‘Socially sanction’ royal critics, Thais urged
> Fresh videos emerge of mob justice
BANGKOK: Thais should “socially sanction” those who defame the monarchy following King Bhumibol Adulyadej’s death, the junta’s justice minister said yesterday, as fresh videos emerged of mob justice against people accused of insulting the institution.
The death of the world’s longest reigning monarch on Thursday has left the nation bereft of its key pillar of unity and seen remarkable mass outpourings of grief from black-clad Thais.
But it has also unleashed small but vocal ultra-monarchist forces, including mobs and online crusaders scouring the web and bent on punishing anyone perceived to have insulted the monarchy.
“There is no better way to punish these people than to socially sanction them,” Justice Minister Paiboon Koomchaya told reporters yesterday, as he vowed to “pursue those people who violate the law”.
His message comes amid a growing number of cases of vigilantism by royalist Thais against people accused of insulting the monarchy.
At 10.30am a video was broadcast live on Facebook showing a mob beating a man and forcing him to prostrate in apology for allegedly insulting the monarchy.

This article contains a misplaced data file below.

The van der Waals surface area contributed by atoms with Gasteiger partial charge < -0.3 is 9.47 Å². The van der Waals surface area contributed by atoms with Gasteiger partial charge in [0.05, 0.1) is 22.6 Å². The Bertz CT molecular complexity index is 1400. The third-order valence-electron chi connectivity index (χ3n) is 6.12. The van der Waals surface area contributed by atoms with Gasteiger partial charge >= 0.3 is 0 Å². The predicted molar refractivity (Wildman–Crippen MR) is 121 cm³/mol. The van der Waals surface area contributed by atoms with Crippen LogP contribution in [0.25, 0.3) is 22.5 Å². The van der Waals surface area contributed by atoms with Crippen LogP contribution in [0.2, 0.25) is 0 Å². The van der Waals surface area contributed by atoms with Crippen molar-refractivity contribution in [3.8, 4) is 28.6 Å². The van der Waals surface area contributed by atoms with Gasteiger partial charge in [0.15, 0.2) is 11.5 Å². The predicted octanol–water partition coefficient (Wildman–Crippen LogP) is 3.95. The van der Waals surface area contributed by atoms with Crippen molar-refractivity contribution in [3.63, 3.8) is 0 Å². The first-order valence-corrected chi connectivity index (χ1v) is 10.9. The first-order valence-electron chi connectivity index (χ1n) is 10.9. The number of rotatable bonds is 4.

During the beating, which appeared to take place in Chonburi east of Bangkok, the man cried out: “I didn’t mean to do it, I love the king! It’s my fault.”
Another video widely shared on social media showed an elderly woman on a Bangkok bus being berated by fellow commuters in the presence of police.
As she exits the bus, the woman is slapped in the face by another woman dressed in black. It is not clear when the incident took place but the video was uploaded on Monday evening.
Thailand’s monarchy is protected by a draconian lese majeste law that outlaws criticism with punishments of up to 15 years in jail for each insult uttered.
Prosecutions have surged under junta rule with record-breaking sentences handed down in some cases. – AFP
A Thai art student paints a portrait of King Bhumibol at the Silpakorn University in Bangkok on Monday.